The American who is also known as 'Silent Stan' owns majority shares at Arsenal and looks set to reject a reported £1.5 billion offer from a Middle East consortium for control of the club.

Should Stan Kroenke reject the potential bid, Arsenal fans will want an explanation along with promises to invest in the club so that manager Arsene Wenger may buy top players to fill the current gaps.

In the trophy-less run of the last eight years, Kroenke has never really addressed fans’ concerns and seems to be primarily concerned about Arsenal being a financial success rather than a successful football club.

Fans pay thousands of pounds each season to watch their team play and it’s reasonable for them to expect some clarification as to why their once top, trophy-winning club is struggling to reach the top four in the Premier League.

Kroenke attends board meetings whenever he is in London and often speaks to Wenger and chief executive Ivan Gazidis, but he rarely speaks out to the fans. He also reportedly refused to grant the other big shareholder and seemingly passionate Arsenal fan, Alisher Usmanov a seat on the board.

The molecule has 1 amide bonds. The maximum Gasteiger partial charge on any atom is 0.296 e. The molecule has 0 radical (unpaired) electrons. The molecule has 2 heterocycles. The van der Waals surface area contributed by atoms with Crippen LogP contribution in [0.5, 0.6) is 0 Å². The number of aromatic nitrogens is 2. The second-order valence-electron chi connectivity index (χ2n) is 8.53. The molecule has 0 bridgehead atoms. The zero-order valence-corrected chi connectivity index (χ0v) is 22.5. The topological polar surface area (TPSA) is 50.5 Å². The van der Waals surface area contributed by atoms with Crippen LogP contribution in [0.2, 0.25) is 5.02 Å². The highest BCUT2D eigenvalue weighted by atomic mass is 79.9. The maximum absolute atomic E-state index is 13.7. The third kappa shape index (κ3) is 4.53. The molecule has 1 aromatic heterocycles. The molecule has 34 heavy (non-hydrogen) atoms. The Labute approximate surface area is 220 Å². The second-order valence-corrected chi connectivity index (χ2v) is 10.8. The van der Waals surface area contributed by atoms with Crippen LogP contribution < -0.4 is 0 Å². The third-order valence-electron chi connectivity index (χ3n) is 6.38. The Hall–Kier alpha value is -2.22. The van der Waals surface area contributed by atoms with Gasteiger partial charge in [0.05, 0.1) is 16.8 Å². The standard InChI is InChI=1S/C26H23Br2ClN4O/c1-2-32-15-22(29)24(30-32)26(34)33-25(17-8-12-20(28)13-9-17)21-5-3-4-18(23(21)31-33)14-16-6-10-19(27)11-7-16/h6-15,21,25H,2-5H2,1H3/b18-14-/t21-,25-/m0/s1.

The billionaire Uzbek businessman owns nearly a third of the Emirates club but it seems that he and Kroenke have different views on how things should be run and the majority shareholder, 'Silent Stan', therefore prevented Usmanov from delivering any input in board meetings to the dismay of many of the Arsenal faithful.

Arsenal supporters want to see glory return to the Emirates and if it’ll take a Middle East consortium to make that happen, so be it. No-one wants to see Arsenal turn into another Chelsea or Manchester City with ridiculous amounts paid for players and wage bills through the roof, but that doesn’t necessarily have to be the case at Arsenal.

They already have the structures in place with a fantastic 60,000 seater stadium, state-of-the-art training facilities and one of the best youth training academies in the world. They also have a team that has the makings to be world-class, it just needs a few star additions to get them back to where they were eight years ago.

But to attract those stars they’ll need big capital, and even bigger capital if Arsenal fails to qualify for the Champions League next year. And if Kroenke refuses to surrender his shares in the face of the takeover bid, and then insist on maintaining the ‘self-sustaining’ model which doesn’t offer good players the wages they’re offered at other top clubs, Arsenal fans can expect to go trophy-less for the foreseeable future.

Should that happen, current stars such as Jack Wilshere will eventually follow the likes of Cesc Fabregas and Robin van Persie out the Emirates exit door, and Arsenal's problems would worsen.


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